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Till We Have Faces: A Myth Retoldby C.S. Lewis
Synopses & Reviews
“I saw well why the gods do not speak to us openly, nor let us answer... Why should they hear the babble that we think we mean? How can they meet us face to face till we have faces?”
Haunted by the myth of Cupid and Psyche throughout his life, C.S. Lewis wrote this, his last, extraordinary novel, to retell their story through the gaze of Psyche's sister, Orual. Disfigured and embittered, Orual loves her younger sister to a fault and suffers deeply when she is sent away to Cupid, the God of the Mountain. Psyche is forbidden to look upon the god's face, but is persuaded by her sister to do so; she is banished for her betrayal. Orual is left alone to grow in power but never in love, to wonder at the silence of the gods. Only at the end of her life, in visions of her lost beloved sister, will she hear an answer.
"Till We Have Faces succeeds in presenting with imaginative directness what its author has described elsewhere as ‘the divine, magical, terrifying and ecstatic reality in which we all live....[It] deepens for adults that sense of wonder and strange truth which delights children in The Lion, the Witch and the Wardrobe, Prince Caspian, and other legends of Narnia." New York Times
"Exerts, far beyond most novels, that combination of...wonder and attraction." The New York Times
"The most significant and truimphant work that Lewis has...produced." New York Herald Tribune
"In Mr. Lewis's sensitive hands the ancient myth retains its fascination while being endowed with new meanings, new depths, new terrors." Saturday Review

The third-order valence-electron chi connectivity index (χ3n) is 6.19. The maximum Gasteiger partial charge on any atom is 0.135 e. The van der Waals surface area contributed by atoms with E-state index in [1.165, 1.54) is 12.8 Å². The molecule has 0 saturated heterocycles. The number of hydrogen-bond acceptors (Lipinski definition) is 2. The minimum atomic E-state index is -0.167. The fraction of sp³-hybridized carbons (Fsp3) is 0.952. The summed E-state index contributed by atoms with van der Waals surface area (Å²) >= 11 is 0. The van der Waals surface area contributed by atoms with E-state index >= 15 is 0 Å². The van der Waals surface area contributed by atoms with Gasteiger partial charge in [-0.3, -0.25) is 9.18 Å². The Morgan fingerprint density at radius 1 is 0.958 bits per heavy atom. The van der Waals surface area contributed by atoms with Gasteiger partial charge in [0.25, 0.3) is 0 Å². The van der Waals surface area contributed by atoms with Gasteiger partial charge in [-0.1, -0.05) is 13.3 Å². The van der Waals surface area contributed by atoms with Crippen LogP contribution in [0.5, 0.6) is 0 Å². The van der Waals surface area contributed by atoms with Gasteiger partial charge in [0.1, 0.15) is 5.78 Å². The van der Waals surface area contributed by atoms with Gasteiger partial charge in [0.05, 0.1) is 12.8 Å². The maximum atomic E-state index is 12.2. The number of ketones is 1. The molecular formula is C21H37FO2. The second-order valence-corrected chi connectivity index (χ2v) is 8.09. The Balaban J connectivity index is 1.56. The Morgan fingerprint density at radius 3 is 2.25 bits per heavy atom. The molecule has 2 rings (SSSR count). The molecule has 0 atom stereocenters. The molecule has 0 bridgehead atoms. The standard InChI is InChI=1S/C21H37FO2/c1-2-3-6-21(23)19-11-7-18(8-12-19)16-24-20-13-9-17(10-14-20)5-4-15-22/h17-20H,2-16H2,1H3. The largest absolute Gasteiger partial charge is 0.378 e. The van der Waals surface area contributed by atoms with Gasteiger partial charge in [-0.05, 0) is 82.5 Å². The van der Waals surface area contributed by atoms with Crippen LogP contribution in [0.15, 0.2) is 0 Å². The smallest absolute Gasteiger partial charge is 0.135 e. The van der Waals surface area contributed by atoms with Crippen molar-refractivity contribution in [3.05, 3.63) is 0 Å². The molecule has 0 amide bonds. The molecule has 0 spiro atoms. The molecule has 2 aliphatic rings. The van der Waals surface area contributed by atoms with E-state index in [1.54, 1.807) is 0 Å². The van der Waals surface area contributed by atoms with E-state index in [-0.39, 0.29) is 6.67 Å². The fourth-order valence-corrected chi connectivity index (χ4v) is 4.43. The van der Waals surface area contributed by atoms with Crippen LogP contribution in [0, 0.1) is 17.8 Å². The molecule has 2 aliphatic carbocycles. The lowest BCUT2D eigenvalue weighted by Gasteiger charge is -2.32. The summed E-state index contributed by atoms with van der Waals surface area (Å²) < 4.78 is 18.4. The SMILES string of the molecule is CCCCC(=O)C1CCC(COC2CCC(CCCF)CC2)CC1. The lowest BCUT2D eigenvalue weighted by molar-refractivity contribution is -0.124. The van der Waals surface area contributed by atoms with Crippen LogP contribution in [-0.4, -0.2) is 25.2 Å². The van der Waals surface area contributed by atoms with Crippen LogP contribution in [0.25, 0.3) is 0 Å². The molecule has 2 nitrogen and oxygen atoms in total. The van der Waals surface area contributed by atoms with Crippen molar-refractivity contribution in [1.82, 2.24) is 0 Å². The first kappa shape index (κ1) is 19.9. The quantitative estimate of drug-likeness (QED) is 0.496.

In this timeless tale of two mortal princesses — one beautiful and one unattractive — C. S. Lewis reworks the classical myth of Cupid and Psyche into an enduring piece of contemporary fiction. This is the story of Orual, Psyche's embittered and ugly older sister, who possessively and harmfully loves Psyche. Much to Orual's frustrations, Psyche is loved by Cupid, the god of love himself, setting the troubled Orual on a path of moral development.
Set against the backdrop of Glome, a barbaric, pre-Christian world, the struggles between sacred and profane love are illuminated as Orual learns that we cannot understand the intent of the gods "till we have faces" and sincerity in our souls and selves.
This tale of two princesses — one beautiful and one unattractive — and of the struggle between sacred and profane love is Lewis's reworking of the myth of Cupid and Psyche and one of his most enduring works.
About the Author
C. S. Lewis (1898-1963) gained international renown for an impressive array of beloved works both popular and scholarly: literary criticism, children's literature, fantasy literature, and numerous books on theology. Among hismost celebrated achievements are Out of the Silent Planet, The Chronicles of Narnia, The Screwtape Letters, The Four Loves, and Surprised by Joy.
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